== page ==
by Madison Clark
She blames Constantine for under God in her anthem, and for the rising
eyebrows of bra-fitters when leftover bruises show. She prefers imperfect
over otherwise. Physics says it gravitates towards the center better that
way. Her friends are the ones on concrete Lego blocks, playing rock /
paper / scissors in an abandoned construction zone (why doesn’t anyone
shoot anymore?) to choose who speaks first. Better than any conch shell. No
assumptions here; no sadhus either. But in a suburb of a renovating city,
it is expected. Ahimsa at a time like this? Nah. Everyone is too busy to
clear the stoop of bugs before they sit down, or else too afraid to leave
the stoop in the first place. Terrified of Malagueta afterheat and the way
speckled stains line the Arthur Bryant laminate tabletop a millimeter shy
of a to-scale Orion’s Belt sauce splatter. You can smell barbecue from her
porch where she does zazen daily. Call her nature. She’s too poor to join
the arms race. Call her Bangladesh. Tantric can never overtake Tonka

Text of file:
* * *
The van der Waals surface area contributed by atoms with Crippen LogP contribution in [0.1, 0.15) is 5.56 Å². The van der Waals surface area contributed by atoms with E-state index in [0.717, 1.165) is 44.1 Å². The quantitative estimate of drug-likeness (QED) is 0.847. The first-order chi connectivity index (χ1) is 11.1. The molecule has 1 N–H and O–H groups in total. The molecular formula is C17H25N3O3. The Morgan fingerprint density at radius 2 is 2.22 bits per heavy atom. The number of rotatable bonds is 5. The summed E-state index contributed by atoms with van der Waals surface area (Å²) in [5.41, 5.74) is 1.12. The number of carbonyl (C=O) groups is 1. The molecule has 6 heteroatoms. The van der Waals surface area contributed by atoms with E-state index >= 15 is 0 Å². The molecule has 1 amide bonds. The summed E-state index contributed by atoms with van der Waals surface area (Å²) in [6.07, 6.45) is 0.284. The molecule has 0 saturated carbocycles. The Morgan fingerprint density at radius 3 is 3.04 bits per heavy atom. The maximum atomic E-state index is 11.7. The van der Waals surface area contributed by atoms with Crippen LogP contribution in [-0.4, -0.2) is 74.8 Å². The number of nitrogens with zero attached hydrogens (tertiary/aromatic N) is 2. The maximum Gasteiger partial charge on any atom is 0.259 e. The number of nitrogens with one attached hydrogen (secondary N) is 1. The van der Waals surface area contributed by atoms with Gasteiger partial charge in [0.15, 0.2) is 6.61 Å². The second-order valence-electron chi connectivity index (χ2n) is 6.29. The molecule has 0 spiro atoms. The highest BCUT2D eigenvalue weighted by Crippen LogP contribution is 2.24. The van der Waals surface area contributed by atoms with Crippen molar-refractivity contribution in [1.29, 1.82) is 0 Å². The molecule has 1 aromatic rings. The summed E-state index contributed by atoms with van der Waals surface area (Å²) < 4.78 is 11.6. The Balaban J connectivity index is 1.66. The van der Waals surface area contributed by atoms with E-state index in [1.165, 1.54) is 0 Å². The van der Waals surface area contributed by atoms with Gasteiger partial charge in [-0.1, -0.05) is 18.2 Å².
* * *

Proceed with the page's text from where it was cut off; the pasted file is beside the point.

Trucks because even if the name was taken off of every hospital, people’s
hands would still know lives end there. Just take her to Valhalla via sati.
She’ll handpick afterlives the way one Roman emperor chose this myth
over all of the others: all at once, scattering siblings along the way.
Madison Clark currently serves as a Life Together Teaching Fellow at Esperanza Academy in Lawrence, MA. Originally from suburban Missouri, she recently completed her undergraduate career in central Pennsylvania at Susquehanna University. After spending a second year with Life Together, she plans to move abroad in order to teach English and work on her own non-profit organization, followed up by a pair of graduate degrees at Queen’s University in Belfast.